Beginning in July 2008, members of the Board of Directors who are not employees of the Company receive quarterly payments totaling $25,000 annually and reimbursement for any expenses incurred in attending the meetings. Also, beginning in April 2009, the Chairman of the Audit Committee receives an additional $20,000 annually and the Corporate Secretary receives an additional $6,000 annually.  Further, in 2009, Messer Pells, Georges, Frankel, and Feirstein each received 25,000 common stock options with an exercise price of $1.25. In 2008 and 2007, Messrs Pells and Georges each received 25,000 common stock options and 10,000 common stock options, respectively. Directors who are employees of the Company receive no additional compensation for serving on the Board of Directors. The non-employee directors are eligible to participate in the 2004 Directors Option Plan.
 
Prior to July 2008, members of the Board of Directors who were not employees of the Company received $2,000 for each meeting they attended of the Board of Directors, and reimbursement for any expenses incurred in attending the meetings.
 
DIRECTOR COMPENSATION TABLE
 
             
All Other
       
       
Stock Awards
   
Compensation
   
Total
 
Name and Principal Position
 
Year
 
($)
   
($) (1) (2) (3)
   
($)
 
                       
Andrew Pells - Director
 
2009
    -       45,000       45,000  
   
2008
    -       55,500       55,500  
   
2007
    -       48,000       48,000  
                             
Benjamin Frankel - Director
 
2009
    -       45,000       45,000  
   
2008
    -       12,500       12,500  
   
2007
    -       8,000       8,000  
                             
Norman Feirstein - Director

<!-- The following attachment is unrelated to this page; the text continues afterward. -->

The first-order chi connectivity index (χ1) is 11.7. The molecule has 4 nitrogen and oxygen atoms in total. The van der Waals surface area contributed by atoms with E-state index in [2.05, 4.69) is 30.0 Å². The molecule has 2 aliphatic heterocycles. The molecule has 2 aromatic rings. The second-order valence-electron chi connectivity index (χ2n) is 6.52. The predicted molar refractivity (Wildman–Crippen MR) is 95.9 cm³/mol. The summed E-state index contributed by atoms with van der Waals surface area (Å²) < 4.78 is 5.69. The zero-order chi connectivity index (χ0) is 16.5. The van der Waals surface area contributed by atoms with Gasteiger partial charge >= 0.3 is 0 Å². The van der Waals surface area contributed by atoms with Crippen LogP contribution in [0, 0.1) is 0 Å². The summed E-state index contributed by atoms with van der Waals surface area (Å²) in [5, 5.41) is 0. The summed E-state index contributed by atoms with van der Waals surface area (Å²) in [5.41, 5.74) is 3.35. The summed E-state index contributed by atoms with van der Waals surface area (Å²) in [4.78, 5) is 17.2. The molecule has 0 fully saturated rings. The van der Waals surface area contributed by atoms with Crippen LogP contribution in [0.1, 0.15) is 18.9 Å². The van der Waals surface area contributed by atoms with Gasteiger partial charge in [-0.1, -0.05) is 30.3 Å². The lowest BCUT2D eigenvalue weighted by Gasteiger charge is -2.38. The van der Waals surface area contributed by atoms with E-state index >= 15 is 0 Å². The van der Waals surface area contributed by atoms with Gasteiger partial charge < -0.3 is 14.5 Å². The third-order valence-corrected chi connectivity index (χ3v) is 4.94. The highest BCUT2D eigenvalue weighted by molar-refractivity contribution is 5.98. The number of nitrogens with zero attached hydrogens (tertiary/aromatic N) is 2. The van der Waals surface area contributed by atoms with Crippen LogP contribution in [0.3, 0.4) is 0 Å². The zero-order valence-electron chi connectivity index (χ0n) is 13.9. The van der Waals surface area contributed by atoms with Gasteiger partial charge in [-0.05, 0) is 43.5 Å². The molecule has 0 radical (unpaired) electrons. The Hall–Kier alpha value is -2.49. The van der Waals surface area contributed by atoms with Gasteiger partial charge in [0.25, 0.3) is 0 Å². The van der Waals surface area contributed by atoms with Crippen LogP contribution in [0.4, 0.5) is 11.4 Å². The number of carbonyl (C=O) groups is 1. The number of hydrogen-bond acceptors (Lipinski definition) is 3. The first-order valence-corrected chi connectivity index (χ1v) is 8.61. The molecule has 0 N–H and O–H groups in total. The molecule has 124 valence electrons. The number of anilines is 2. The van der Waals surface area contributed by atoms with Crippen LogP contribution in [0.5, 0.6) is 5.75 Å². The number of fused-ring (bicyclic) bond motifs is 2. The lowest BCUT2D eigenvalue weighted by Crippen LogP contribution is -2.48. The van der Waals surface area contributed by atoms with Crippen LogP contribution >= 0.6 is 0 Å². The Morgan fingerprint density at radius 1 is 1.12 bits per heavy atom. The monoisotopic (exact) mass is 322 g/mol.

2009
    -       49,500       49,500  
   
2008
    -       12,500       12,500  
   
2007
    -       8,000       8,000  
                             
Sam Georges - Director
 
2009
    -       62,500       62,500  
   
2008
    -       58,000       58,000  
   
2007
    -       48,000       48,000  

(1)
During the year ended December 31, 2009, the Company’s Board of Directors met on three occasions, of which two were telephonic and one was through video conference. Messrs. Georges and Feirstein attended all three meetings. Messrs. Pells and Frankel attended two meetings, of which one was telephonic and one was video conference. Non-employee directors of the Company received $6,250 per quarter. In addition, Mr. Georges received an additional $2,500 per quarter for chairing the audit committee until April 2009. Beginning in April 2009, Mr. Georges received an increase in compensation to $5,000 per quarter for chairing the audit committee and Mr. Feirstein received an additional $1,500 per quarter for performing the Corporate Secretary responsibilities. Messrs Pells, Georges, Frankel and Feirstein each received options to purchase 25,000 shares of our common stock, which management estimated the value to be $20,000 each using the Black-Scholes Model. For a discussion on the assumptions made in the valuation, refer to the Summary of Significant Accounting Policies in the Notes to Consolidated Financial Statements.